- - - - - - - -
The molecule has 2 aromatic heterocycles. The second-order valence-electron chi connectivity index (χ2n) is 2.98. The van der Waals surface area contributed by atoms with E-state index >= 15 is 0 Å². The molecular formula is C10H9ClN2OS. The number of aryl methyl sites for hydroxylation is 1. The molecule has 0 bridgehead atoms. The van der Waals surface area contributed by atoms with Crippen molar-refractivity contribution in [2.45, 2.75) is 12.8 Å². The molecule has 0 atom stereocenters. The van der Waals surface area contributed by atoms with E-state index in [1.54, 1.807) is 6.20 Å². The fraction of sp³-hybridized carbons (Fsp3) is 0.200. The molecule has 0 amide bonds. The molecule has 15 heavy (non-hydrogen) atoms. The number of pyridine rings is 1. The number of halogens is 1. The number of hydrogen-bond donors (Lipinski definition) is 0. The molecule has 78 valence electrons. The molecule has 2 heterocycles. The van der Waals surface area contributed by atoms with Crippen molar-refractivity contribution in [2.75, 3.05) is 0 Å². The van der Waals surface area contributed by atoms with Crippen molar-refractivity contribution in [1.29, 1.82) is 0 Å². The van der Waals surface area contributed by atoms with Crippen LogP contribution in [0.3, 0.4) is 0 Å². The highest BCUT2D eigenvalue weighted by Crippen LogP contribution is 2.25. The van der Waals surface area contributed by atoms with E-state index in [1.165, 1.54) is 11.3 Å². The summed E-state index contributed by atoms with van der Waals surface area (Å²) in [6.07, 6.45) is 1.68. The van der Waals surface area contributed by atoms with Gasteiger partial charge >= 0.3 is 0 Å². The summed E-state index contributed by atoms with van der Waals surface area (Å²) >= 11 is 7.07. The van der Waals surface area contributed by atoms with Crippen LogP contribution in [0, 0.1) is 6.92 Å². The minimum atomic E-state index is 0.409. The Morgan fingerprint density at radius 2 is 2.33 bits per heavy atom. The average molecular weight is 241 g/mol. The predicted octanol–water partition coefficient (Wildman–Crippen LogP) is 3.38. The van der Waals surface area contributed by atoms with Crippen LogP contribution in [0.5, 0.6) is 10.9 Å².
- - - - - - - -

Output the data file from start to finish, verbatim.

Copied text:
The molecule has 2 aromatic heterocycles. The second-order valence-electron chi connectivity index (χ2n) is 2.98. The van der Waals surface area contributed by atoms with E-state index >= 15 is 0 Å². The molecular formula is C10H9ClN2OS. The number of aryl methyl sites for hydroxylation is 1. The molecule has 0 bridgehead atoms. The van der Waals surface area contributed by atoms with Crippen molar-refractivity contribution in [2.45, 2.75) is 12.8 Å². The molecule has 0 atom stereocenters. The van der Waals surface area contributed by atoms with E-state index in [1.54, 1.807) is 6.20 Å². The fraction of sp³-hybridized carbons (Fsp3) is 0.200. The molecule has 0 amide bonds. The molecule has 15 heavy (non-hydrogen) atoms. The number of pyridine rings is 1. The number of halogens is 1. The number of hydrogen-bond donors (Lipinski definition) is 0. The molecule has 78 valence electrons. The molecule has 2 heterocycles. The van der Waals surface area contributed by atoms with Crippen molar-refractivity contribution in [2.75, 3.05) is 0 Å². The van der Waals surface area contributed by atoms with Crippen molar-refractivity contribution in [1.29, 1.82) is 0 Å². The van der Waals surface area contributed by atoms with Crippen LogP contribution in [0.3, 0.4) is 0 Å². The highest BCUT2D eigenvalue weighted by Crippen LogP contribution is 2.25. The van der Waals surface area contributed by atoms with E-state index in [1.165, 1.54) is 11.3 Å². The summed E-state index contributed by atoms with van der Waals surface area (Å²) in [6.07, 6.45) is 1.68. The van der Waals surface area contributed by atoms with Gasteiger partial charge >= 0.3 is 0 Å². The summed E-state index contributed by atoms with van der Waals surface area (Å²) >= 11 is 7.07. The van der Waals surface area contributed by atoms with Crippen LogP contribution in [0, 0.1) is 6.92 Å². The minimum atomic E-state index is 0.409. The Morgan fingerprint density at radius 2 is 2.33 bits per heavy atom. The average molecular weight is 241 g/mol. The predicted octanol–water partition coefficient (Wildman–Crippen LogP) is 3.38. The van der Waals surface area contributed by atoms with Crippen LogP contribution in [0.5, 0.6) is 10.9 Å².